* One side note (kinda off subject)… My friends that have been married for about a year and a half now were living in Oakland and got mugged outside of their apartment building. Of course the thief took their cell phones, wallets, and unfortunately their rings. When I heard about this I made some off-hand comment along the lines of “Well,.. at least your rings are at least partly covered by Renters insurance”, and all of the sudden his face went white. He didn’t know things like wedding rings (up to a limited value without an extra rider) were covered by renters insurance and never signed up for any. Poor bastard. Nonetheless,.. I wanted to beat him senseless for not having renters insurance regardless. It’s worse when your whole house/apartment goes up in flames and you’re left with nothing, not even a policy to hold you afloat for awhile.

  • I actually live in Erie, where Erie Insurance originates from… have had their coverage since I started driving and I’m now 26…

    Needless to say I’ve had my own share of bumps in the road… creamed some lady (totally my fault), hit deer, had a UPS truck hit me–all sorts of stuff!

    With each incident Erie was super easy to deal with, even when it was my fault I had accident forgiveness and all was good. No rate increase.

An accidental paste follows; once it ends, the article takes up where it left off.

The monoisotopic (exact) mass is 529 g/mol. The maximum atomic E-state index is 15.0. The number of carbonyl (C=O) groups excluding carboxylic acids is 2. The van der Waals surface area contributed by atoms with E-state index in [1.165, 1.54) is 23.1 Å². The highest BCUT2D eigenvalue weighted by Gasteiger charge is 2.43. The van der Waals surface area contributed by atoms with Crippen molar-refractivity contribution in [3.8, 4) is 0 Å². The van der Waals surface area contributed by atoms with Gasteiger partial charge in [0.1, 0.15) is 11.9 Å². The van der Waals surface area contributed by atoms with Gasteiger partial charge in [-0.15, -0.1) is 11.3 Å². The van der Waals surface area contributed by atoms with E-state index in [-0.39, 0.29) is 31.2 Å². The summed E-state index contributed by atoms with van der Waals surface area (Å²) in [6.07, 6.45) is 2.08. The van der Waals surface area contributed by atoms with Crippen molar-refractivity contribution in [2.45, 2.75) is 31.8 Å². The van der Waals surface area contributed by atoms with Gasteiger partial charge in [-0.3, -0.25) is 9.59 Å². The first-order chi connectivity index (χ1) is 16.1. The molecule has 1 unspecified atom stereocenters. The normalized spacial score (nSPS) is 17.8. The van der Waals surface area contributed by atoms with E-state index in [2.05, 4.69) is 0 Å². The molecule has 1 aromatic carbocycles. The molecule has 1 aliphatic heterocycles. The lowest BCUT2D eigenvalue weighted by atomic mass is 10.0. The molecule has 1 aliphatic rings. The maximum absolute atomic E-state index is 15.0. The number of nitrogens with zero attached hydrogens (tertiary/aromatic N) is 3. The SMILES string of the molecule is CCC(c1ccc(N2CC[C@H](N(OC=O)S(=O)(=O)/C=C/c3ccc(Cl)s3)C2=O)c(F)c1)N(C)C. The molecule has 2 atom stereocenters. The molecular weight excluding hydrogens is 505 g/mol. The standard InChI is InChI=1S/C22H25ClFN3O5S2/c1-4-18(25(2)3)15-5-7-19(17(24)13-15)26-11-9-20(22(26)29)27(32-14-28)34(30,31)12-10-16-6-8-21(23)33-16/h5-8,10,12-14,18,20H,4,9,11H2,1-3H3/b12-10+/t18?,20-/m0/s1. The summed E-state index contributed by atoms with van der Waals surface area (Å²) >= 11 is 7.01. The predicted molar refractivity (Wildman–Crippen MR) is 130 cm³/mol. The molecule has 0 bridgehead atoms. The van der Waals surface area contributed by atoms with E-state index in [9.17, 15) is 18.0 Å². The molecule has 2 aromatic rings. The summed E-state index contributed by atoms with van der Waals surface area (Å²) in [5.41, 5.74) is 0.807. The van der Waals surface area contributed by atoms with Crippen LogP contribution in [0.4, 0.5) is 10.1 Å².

Almost more than the price, it’s their lack of hassle when having to file a claim that keeps me one of their customers! I can’t believe the crap some of my friends have to go through when dealing with their own insurance company!

  • @Nick, that’s good to hear because I’ve always been satisfied with how Allstate has handled claims. I’ve also heard horror stories from friends (or online) and feared that I would chase a great rate only to be left in the cold when I needed the coverage. Honestly though, I hope I never need to use the insurance again!

    @Rob, thanks for the correction. As for the renter’s insurance, I wasn’t aware of it until well past my college years and into my 4th rental here in D.C. (right after we got married). Granted, I think my wordly possessions probably cost about $5,000 to replace (mostly my computer and then my bedroom furniture), but I also wasn’t aware it covered wedding rings. We do have coverage on the engagement ring in case the diamond falls out and gets lost. That’s by far the most expensive part to replace, although the cost of the gold band would be much higher now that gold is ~$900-1100 an ounce.

  • We just saved a bundle too…moving to Germany cuts our auto insurance in half, even though we are covered for something like 7 million Euro for liability (instead of the standard $300k in the States…wow). We also saved on our homeowner’s insurance. The home is a rental now, so no large personal contents insurance needed, but I got the My Safe Florida homes inspection offered free by the state and faxed that to my insurance company, shaving $200 off our bill. A lot of folks are under the impression that this inspection is just for people to try to get grant money from the state to hurricane-proof their home..not true, the inspection can see what proofing you already have (and didn’t know about) and pass that on to your insurance company to get some credits.

  • Dude,

    Couple questions…

    1) Why not get rid of the old Grand Am, it may not cost much in insurance, but it’s still something.